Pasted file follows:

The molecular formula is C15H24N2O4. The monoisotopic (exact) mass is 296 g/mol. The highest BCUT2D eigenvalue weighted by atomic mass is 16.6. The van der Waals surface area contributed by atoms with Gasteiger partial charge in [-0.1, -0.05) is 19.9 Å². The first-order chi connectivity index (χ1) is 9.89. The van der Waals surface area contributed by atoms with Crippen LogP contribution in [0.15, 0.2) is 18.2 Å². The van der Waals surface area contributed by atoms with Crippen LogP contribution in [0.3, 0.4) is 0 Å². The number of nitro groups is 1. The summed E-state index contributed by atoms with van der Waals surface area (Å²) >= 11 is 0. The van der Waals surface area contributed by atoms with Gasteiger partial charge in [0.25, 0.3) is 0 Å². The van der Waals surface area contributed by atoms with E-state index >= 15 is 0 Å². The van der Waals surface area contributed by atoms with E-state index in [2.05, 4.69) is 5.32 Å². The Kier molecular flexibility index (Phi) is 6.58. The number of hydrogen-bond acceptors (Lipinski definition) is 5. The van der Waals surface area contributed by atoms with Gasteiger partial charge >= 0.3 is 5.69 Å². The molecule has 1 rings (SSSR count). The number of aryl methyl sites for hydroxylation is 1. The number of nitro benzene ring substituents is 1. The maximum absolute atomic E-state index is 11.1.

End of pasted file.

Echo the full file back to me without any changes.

The molecular formula is C15H24N2O4. The monoisotopic (exact) mass is 296 g/mol. The highest BCUT2D eigenvalue weighted by atomic mass is 16.6. The van der Waals surface area contributed by atoms with Gasteiger partial charge in [-0.1, -0.05) is 19.9 Å². The first-order chi connectivity index (χ1) is 9.89. The van der Waals surface area contributed by atoms with Crippen LogP contribution in [0.15, 0.2) is 18.2 Å². The van der Waals surface area contributed by atoms with Crippen LogP contribution in [0.3, 0.4) is 0 Å². The number of nitro groups is 1. The summed E-state index contributed by atoms with van der Waals surface area (Å²) >= 11 is 0. The van der Waals surface area contributed by atoms with Gasteiger partial charge in [0.25, 0.3) is 0 Å². The van der Waals surface area contributed by atoms with E-state index >= 15 is 0 Å². The van der Waals surface area contributed by atoms with E-state index in [2.05, 4.69) is 5.32 Å². The Kier molecular flexibility index (Phi) is 6.58. The number of hydrogen-bond acceptors (Lipinski definition) is 5. The van der Waals surface area contributed by atoms with Gasteiger partial charge >= 0.3 is 5.69 Å². The molecule has 1 rings (SSSR count). The number of aryl methyl sites for hydroxylation is 1. The number of nitro benzene ring substituents is 1. The maximum absolute atomic E-state index is 11.1.